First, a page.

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During the pitch of the Cold War, at the border between China and India, Chinese troops have captured a group of unauthorized travelers dressed in Indian garb--spies, perhaps? Spirited back to Shanghai for questioning, the leader of the group tries to explain that he is Phineas Fogg, traveling the world on a bet, and the others with him are just his servants. The Communist officials find this story unlikely, and suggest that the "enhanced interrogation" underway in the adjacent suite will uncover the truth from his servants.
To the General's consternation, however, the sounds emanating from the brainwashing chamber are just a series of boinks and kersplats, sound effects familiar to just about every schoolchild in the audience of this ridiculous film. The door opens and Phineas' servants Moe, Larry and Curly-Joe swagger in, grinning. You can't brainwash the brainless.
And then, the erstwhile brainwashers stagger in after them--three Chinese soldiers, one bald, one with scraggly tufts of hair trying to escape his scalp, one with a stern bowl haircut. The "brainwashing" seems to have run backwards, and the Chinese Stooges proceed to scramble madly around the room, scribbling moustaches on Mao's portrait and unleashing havoc. When Chinese Moe stabs his fingers into the General's eyes, however, American Moe reprimands him, "No no, that's #47. We don't do that one anymore. We do #21." Twenty-one being a less traumatizing open-palm face slap, of course.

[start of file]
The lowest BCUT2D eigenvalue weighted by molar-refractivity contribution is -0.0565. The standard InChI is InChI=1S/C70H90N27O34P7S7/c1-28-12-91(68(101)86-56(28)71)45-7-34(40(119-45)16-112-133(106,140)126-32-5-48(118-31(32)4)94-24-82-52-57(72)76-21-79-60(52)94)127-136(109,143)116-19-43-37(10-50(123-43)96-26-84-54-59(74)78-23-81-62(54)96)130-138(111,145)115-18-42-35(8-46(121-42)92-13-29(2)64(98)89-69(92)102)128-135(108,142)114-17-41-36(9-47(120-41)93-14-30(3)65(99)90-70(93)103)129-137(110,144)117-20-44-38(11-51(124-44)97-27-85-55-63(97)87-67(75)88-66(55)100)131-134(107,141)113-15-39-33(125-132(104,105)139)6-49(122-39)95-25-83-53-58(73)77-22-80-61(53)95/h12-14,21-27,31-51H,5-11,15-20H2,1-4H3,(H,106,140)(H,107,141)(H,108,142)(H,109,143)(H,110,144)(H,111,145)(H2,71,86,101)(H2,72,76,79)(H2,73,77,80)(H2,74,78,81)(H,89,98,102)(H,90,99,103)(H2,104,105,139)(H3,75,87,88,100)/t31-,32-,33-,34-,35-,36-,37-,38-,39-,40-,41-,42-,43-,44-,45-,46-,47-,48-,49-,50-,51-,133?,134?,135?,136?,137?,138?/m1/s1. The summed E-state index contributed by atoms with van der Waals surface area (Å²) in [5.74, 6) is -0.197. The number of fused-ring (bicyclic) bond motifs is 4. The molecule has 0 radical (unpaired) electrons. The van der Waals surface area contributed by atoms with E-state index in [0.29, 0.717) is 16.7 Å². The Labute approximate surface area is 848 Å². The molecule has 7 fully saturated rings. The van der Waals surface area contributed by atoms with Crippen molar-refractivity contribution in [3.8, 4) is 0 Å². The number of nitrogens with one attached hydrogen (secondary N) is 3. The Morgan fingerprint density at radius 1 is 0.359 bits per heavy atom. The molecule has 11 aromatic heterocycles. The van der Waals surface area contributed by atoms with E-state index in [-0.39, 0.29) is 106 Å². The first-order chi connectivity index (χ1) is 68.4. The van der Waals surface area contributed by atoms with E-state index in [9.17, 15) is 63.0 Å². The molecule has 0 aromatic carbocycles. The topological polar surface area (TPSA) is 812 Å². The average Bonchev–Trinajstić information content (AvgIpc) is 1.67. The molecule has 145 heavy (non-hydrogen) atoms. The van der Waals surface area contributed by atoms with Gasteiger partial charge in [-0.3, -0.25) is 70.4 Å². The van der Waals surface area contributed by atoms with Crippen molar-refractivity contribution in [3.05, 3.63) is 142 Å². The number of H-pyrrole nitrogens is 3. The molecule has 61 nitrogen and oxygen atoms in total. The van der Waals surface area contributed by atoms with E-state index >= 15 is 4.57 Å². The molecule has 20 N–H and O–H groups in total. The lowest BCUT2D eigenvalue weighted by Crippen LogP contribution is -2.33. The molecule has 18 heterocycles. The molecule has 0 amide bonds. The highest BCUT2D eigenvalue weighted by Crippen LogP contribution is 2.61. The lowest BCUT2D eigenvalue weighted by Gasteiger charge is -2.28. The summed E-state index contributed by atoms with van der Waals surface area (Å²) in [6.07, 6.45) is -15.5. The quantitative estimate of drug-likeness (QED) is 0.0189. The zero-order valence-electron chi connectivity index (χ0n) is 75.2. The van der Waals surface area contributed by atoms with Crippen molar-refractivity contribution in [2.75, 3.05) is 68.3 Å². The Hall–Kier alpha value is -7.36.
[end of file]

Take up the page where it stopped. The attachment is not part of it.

In other words, The Three Stooges Go Around the World in a Daze (1963) delivers just what the title promises: a comic adaptation of Jules Verne's famous novel, with the Three Stooges in it. It is amiable afternoon entertainment, in which the aging Stooges recycle a variety of routines familiar from their shorts and stage shows, with the rougher edges of their trademark comic violence sanded down so as not to set too dangerous a precedent on the impressionable youngsters in the crowd.